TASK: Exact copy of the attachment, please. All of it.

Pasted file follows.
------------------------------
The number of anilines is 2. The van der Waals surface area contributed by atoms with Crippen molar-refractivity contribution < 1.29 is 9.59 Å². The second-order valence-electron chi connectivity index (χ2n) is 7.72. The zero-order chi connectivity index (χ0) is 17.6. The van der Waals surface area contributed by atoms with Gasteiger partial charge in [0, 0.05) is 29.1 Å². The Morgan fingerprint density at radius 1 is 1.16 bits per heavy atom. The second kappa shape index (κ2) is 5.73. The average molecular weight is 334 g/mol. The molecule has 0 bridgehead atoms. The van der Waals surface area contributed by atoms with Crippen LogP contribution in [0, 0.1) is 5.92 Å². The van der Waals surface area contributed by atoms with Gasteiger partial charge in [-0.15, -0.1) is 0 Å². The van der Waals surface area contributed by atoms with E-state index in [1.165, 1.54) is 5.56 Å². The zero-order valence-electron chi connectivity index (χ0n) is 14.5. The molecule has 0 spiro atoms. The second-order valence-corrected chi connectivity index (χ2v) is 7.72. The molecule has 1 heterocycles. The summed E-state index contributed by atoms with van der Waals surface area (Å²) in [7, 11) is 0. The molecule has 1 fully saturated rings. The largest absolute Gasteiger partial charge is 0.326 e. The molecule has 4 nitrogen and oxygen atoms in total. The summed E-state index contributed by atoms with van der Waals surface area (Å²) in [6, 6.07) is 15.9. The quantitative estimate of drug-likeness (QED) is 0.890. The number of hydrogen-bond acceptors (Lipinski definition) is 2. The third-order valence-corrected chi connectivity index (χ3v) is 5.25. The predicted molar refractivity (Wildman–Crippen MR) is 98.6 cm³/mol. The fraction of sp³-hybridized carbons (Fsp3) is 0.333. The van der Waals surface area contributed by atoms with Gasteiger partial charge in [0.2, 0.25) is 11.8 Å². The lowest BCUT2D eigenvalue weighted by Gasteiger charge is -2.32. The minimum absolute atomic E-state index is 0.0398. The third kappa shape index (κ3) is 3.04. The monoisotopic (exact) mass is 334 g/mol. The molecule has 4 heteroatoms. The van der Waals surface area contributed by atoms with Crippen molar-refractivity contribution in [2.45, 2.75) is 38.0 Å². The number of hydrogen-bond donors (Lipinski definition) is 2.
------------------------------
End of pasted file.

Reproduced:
The number of anilines is 2. The van der Waals surface area contributed by atoms with Crippen molar-refractivity contribution < 1.29 is 9.59 Å². The second-order valence-electron chi connectivity index (χ2n) is 7.72. The zero-order chi connectivity index (χ0) is 17.6. The van der Waals surface area contributed by atoms with Gasteiger partial charge in [0, 0.05) is 29.1 Å². The Morgan fingerprint density at radius 1 is 1.16 bits per heavy atom. The second kappa shape index (κ2) is 5.73. The average molecular weight is 334 g/mol. The molecule has 0 bridgehead atoms. The van der Waals surface area contributed by atoms with Crippen LogP contribution in [0, 0.1) is 5.92 Å². The van der Waals surface area contributed by atoms with Gasteiger partial charge in [-0.15, -0.1) is 0 Å². The van der Waals surface area contributed by atoms with E-state index in [1.165, 1.54) is 5.56 Å². The zero-order valence-electron chi connectivity index (χ0n) is 14.5. The molecule has 0 spiro atoms. The second-order valence-corrected chi connectivity index (χ2v) is 7.72. The molecule has 1 heterocycles. The summed E-state index contributed by atoms with van der Waals surface area (Å²) in [7, 11) is 0. The molecule has 1 fully saturated rings. The largest absolute Gasteiger partial charge is 0.326 e. The molecule has 4 nitrogen and oxygen atoms in total. The summed E-state index contributed by atoms with van der Waals surface area (Å²) in [6, 6.07) is 15.9. The quantitative estimate of drug-likeness (QED) is 0.890. The number of hydrogen-bond acceptors (Lipinski definition) is 2. The third-order valence-corrected chi connectivity index (χ3v) is 5.25. The predicted molar refractivity (Wildman–Crippen MR) is 98.6 cm³/mol. The fraction of sp³-hybridized carbons (Fsp3) is 0.333. The van der Waals surface area contributed by atoms with Gasteiger partial charge in [0.2, 0.25) is 11.8 Å². The lowest BCUT2D eigenvalue weighted by Gasteiger charge is -2.32. The minimum absolute atomic E-state index is 0.0398. The third kappa shape index (κ3) is 3.04. The monoisotopic (exact) mass is 334 g/mol. The molecule has 4 heteroatoms. The van der Waals surface area contributed by atoms with Crippen molar-refractivity contribution in [2.45, 2.75) is 38.0 Å². The number of hydrogen-bond donors (Lipinski definition) is 2.